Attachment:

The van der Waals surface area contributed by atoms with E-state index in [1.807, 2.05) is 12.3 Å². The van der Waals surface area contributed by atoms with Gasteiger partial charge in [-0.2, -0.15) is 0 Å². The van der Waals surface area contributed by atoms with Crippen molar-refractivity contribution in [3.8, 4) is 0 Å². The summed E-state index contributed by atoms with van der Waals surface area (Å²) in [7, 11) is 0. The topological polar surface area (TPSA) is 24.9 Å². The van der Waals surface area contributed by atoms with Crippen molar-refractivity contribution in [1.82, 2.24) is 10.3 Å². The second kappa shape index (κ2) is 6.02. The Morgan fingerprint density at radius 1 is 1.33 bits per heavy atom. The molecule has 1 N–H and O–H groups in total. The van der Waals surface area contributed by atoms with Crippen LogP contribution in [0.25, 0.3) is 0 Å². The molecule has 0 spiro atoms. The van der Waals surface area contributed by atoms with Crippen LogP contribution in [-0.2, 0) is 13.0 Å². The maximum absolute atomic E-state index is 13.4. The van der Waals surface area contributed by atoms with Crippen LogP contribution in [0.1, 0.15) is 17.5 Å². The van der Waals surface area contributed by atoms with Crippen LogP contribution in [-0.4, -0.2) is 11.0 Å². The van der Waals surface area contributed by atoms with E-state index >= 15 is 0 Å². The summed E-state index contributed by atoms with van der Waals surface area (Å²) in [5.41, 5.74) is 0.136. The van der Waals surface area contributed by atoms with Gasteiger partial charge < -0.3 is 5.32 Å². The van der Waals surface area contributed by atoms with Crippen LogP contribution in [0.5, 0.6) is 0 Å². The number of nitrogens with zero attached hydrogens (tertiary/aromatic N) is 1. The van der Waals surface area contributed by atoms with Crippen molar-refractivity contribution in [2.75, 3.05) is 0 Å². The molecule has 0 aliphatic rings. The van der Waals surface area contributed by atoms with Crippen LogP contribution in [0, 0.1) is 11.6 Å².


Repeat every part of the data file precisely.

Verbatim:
The van der Waals surface area contributed by atoms with E-state index in [1.807, 2.05) is 12.3 Å². The van der Waals surface area contributed by atoms with Gasteiger partial charge in [-0.2, -0.15) is 0 Å². The van der Waals surface area contributed by atoms with Crippen molar-refractivity contribution in [3.8, 4) is 0 Å². The summed E-state index contributed by atoms with van der Waals surface area (Å²) in [7, 11) is 0. The topological polar surface area (TPSA) is 24.9 Å². The van der Waals surface area contributed by atoms with Crippen molar-refractivity contribution in [1.82, 2.24) is 10.3 Å². The second kappa shape index (κ2) is 6.02. The Morgan fingerprint density at radius 1 is 1.33 bits per heavy atom. The molecule has 1 N–H and O–H groups in total. The van der Waals surface area contributed by atoms with Crippen LogP contribution in [0.25, 0.3) is 0 Å². The molecule has 0 spiro atoms. The van der Waals surface area contributed by atoms with Crippen LogP contribution in [-0.2, 0) is 13.0 Å². The maximum absolute atomic E-state index is 13.4. The van der Waals surface area contributed by atoms with Crippen LogP contribution in [0.1, 0.15) is 17.5 Å². The van der Waals surface area contributed by atoms with Crippen LogP contribution in [-0.4, -0.2) is 11.0 Å². The van der Waals surface area contributed by atoms with E-state index >= 15 is 0 Å². The summed E-state index contributed by atoms with van der Waals surface area (Å²) in [5.41, 5.74) is 0.136. The van der Waals surface area contributed by atoms with Gasteiger partial charge < -0.3 is 5.32 Å². The van der Waals surface area contributed by atoms with Crippen LogP contribution in [0.5, 0.6) is 0 Å². The number of nitrogens with zero attached hydrogens (tertiary/aromatic N) is 1. The van der Waals surface area contributed by atoms with Crippen molar-refractivity contribution in [2.75, 3.05) is 0 Å². The molecule has 0 aliphatic rings. The van der Waals surface area contributed by atoms with Crippen LogP contribution in [0, 0.1) is 11.6 Å².